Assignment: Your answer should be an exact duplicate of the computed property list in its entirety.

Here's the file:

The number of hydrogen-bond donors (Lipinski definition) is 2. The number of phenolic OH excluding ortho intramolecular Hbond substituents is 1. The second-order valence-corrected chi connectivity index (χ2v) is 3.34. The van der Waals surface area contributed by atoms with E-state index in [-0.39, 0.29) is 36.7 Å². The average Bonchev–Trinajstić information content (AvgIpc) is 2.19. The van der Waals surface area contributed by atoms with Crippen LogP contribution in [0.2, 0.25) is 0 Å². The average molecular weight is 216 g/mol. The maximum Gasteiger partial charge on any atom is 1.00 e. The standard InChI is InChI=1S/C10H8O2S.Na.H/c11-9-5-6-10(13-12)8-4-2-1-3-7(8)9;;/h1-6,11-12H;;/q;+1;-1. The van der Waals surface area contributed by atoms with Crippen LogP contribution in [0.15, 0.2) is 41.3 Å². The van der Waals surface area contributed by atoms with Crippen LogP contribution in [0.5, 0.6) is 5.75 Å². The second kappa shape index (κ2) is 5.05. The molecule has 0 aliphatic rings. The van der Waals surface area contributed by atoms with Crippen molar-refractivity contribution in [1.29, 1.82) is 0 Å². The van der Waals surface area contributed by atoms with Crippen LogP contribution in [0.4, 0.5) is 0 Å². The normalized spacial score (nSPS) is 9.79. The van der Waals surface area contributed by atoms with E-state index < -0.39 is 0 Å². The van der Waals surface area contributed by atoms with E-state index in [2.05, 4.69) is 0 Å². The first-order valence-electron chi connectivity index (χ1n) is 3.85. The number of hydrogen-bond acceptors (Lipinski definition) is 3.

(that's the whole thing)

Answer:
The number of hydrogen-bond donors (Lipinski definition) is 2. The number of phenolic OH excluding ortho intramolecular Hbond substituents is 1. The second-order valence-corrected chi connectivity index (χ2v) is 3.34. The van der Waals surface area contributed by atoms with E-state index in [-0.39, 0.29) is 36.7 Å². The average Bonchev–Trinajstić information content (AvgIpc) is 2.19. The van der Waals surface area contributed by atoms with Crippen LogP contribution in [0.2, 0.25) is 0 Å². The average molecular weight is 216 g/mol. The maximum Gasteiger partial charge on any atom is 1.00 e. The standard InChI is InChI=1S/C10H8O2S.Na.H/c11-9-5-6-10(13-12)8-4-2-1-3-7(8)9;;/h1-6,11-12H;;/q;+1;-1. The van der Waals surface area contributed by atoms with Crippen LogP contribution in [0.15, 0.2) is 41.3 Å². The van der Waals surface area contributed by atoms with Crippen LogP contribution in [0.5, 0.6) is 5.75 Å². The second kappa shape index (κ2) is 5.05. The molecule has 0 aliphatic rings. The van der Waals surface area contributed by atoms with Crippen molar-refractivity contribution in [1.29, 1.82) is 0 Å². The van der Waals surface area contributed by atoms with Crippen LogP contribution in [0.4, 0.5) is 0 Å². The normalized spacial score (nSPS) is 9.79. The van der Waals surface area contributed by atoms with E-state index < -0.39 is 0 Å². The van der Waals surface area contributed by atoms with E-state index in [2.05, 4.69) is 0 Å². The first-order valence-electron chi connectivity index (χ1n) is 3.85. The number of hydrogen-bond acceptors (Lipinski definition) is 3.